Breast MRI is a highly sensitive, non-invasive procedure that examines the breast. Magnetic Resonance Imaging, commonly known as MRI, creates hundreds of images using magnetic fields and radio signals.

How is a breast MRI different from a mammogram?
Traditional mammography is the standard for breast cancer detection, a breast MRI should not be a substitute for your normal yearly mammogram. However, a breast MRI can help detect and determine the stage of breast cancer. While mammograms use x-rays to generate images, breast MRIs do not and do not require compression.

Sometimes, an MRI can detect small breast lesions that might be missed on a mammogram. However, MRI cannot always distinguish between cancer and benign breast diseases, such as fibro-adenomas, leading to false positive results. Because of this, mammography remains the standard for breast cancer diagnosis and detection.

Who should have a breast MRI?
While mammography is the standard for breast cancer detection, some women might benefit from breast MRI. For example, women with dense breasts may benefit from a breast MRI. Other factors include:

  • High-risk patients: The American Cancer Society guidelines recommend an annual MRI, as well as a mammogram for women who are at high risk of developing breast cancer. Heightened risk can be from a family history of breast cancer or other genetic factors, such as:
    • BRCA1 or BRCA2 gene mutation
    • First-degree relative with a BRCA1 or BRCA2 gene mutation
    • Radiation treatment to the chest before age 30
    • Li-Fraumeni, Cowden or Bannayan-Riley-Ruvalcaba syndrome (or a TP53 or PTEN gene mutation)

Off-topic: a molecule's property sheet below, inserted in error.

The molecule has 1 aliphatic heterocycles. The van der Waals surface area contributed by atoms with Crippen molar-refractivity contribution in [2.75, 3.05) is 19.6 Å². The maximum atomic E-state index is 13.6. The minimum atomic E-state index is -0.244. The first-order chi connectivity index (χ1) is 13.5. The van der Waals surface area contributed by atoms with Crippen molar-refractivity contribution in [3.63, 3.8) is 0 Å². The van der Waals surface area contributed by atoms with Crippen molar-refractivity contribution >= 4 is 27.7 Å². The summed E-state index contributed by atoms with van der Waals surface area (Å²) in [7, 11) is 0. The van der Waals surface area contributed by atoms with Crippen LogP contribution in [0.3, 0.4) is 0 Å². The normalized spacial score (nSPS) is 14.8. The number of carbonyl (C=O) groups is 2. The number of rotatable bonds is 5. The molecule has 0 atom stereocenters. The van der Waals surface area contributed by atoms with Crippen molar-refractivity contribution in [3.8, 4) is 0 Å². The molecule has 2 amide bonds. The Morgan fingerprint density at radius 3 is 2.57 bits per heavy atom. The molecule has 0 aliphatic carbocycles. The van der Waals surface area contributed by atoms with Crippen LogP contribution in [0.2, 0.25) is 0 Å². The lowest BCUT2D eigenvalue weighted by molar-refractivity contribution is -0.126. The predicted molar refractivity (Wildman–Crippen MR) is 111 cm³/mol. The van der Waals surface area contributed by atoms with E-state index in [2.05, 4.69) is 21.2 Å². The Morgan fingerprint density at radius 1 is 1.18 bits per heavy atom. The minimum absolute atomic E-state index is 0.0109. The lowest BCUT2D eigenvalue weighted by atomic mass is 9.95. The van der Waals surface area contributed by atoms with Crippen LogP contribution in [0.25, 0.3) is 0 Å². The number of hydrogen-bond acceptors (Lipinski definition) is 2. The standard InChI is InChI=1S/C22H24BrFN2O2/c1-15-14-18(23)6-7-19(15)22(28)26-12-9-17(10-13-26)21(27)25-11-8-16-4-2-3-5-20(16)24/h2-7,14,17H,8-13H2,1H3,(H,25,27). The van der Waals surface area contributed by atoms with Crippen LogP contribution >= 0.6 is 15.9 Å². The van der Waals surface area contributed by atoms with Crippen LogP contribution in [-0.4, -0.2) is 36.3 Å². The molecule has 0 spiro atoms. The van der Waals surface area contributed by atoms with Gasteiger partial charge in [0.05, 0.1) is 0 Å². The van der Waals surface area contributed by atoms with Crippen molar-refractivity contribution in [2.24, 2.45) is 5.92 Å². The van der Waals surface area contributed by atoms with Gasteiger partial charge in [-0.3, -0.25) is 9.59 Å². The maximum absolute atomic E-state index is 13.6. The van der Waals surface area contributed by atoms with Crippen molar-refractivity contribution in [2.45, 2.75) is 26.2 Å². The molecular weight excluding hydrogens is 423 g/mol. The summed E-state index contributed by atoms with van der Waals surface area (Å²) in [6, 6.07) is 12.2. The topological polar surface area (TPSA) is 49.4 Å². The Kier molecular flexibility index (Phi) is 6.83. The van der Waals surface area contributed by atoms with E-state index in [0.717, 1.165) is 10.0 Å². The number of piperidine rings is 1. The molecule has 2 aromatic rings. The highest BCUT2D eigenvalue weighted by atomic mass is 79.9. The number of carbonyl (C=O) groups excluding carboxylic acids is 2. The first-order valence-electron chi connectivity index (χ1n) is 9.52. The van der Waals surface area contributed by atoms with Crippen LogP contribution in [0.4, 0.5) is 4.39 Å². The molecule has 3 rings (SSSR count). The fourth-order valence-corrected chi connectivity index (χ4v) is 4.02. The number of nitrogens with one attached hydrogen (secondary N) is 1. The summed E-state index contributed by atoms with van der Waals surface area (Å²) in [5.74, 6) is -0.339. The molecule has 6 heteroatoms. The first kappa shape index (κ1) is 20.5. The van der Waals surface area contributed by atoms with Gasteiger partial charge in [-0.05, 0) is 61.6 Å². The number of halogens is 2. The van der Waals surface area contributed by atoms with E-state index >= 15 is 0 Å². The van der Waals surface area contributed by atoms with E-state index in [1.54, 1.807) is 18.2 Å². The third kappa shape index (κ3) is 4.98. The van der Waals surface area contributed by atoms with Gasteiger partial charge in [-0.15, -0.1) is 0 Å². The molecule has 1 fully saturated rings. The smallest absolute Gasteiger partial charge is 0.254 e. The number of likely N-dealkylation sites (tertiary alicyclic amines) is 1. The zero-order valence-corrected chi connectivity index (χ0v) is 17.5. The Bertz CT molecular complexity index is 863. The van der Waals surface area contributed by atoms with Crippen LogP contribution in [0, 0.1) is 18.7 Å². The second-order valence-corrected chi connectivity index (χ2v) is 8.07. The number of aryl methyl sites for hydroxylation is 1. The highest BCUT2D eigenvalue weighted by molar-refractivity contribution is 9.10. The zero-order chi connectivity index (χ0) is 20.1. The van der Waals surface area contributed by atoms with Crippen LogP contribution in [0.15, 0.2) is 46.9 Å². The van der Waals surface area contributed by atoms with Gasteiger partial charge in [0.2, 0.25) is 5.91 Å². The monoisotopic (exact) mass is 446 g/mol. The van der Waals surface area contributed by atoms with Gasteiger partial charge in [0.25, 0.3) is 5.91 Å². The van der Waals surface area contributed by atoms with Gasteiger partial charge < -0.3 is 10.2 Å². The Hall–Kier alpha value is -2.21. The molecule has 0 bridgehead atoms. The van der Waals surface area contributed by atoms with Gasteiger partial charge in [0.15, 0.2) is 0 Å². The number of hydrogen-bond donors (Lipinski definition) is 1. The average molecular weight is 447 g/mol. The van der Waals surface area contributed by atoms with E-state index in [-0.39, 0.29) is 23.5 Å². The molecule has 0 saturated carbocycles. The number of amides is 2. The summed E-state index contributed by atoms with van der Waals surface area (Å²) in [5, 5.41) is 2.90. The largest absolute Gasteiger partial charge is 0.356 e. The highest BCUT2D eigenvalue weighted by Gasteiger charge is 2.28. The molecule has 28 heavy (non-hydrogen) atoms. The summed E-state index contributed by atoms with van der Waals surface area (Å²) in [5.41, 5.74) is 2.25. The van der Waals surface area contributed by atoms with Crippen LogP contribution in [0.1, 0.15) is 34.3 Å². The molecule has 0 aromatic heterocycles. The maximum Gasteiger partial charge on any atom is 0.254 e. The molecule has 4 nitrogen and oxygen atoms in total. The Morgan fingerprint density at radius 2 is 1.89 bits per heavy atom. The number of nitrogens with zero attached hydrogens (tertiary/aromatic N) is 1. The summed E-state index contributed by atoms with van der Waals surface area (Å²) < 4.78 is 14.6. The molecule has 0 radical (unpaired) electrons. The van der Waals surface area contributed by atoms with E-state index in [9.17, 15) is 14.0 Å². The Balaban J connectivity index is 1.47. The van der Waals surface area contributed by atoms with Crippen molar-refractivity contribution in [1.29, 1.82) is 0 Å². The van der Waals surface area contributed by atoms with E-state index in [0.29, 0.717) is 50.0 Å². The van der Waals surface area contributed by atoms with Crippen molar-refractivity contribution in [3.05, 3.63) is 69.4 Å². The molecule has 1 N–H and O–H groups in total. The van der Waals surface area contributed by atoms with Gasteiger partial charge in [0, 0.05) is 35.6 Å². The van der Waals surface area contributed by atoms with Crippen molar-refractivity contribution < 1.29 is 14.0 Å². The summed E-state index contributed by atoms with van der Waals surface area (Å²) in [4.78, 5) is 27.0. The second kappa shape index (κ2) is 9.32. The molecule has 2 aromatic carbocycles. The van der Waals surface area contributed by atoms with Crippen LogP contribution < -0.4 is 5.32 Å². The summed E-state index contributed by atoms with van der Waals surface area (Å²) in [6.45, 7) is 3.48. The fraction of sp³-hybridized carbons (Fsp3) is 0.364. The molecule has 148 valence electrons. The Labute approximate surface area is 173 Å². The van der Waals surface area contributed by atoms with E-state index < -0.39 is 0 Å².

• ATM, CHEK2 or PALB2 gene mutation
    • A greater than 20% lifetime risk of invasive breast cancer
  • Breast cancer diagnosis: Women who have had cancer diagnosed in one breast should get a breast MRI to further evaluate both breasts.
  • Newly diagnosed: MRI can help determine the extent and stage of breast cancer and assist in choosing the best treatment options.
  • Monitoring therapy: Breast MRIs may also help monitor patients for response to treatment and to evaluate recurrent breast cancer.
  • Implant status: This study is also recommended for women with breast implants to evaluate both the implant and the breast.

Breast MRI for implant integrity
While breast MRIs are commonly used for cancer detection, they can also be used for tracking breast implant integrity. Silicone gel breast implants have long been determined safe by the FDA. However, because gel implants are thicker than saline, imaging is needed to determine the implant integrity. Currently, the FDA recommends an MRI 3 years after implantation and every 2 years to screen for implant integrity.

Providers also use breast MRI to determine if an implant has ruptured. Typically, when saline implants rupture, a woman may notice a decrease in breast size, change in breast implant shape, hard lumps over the implant or chest area, an uneven appearance of the breasts, pain or tenderness, tingling, swelling, numbness, burning or changes in sensation. However, if a silicone gel-filled implant ruptures, a woman may notice because of the denser gel material. This is called a “silent rupture.” MRI is the most effective method for detecting a silent rupture of silicone gel-filled breast implants.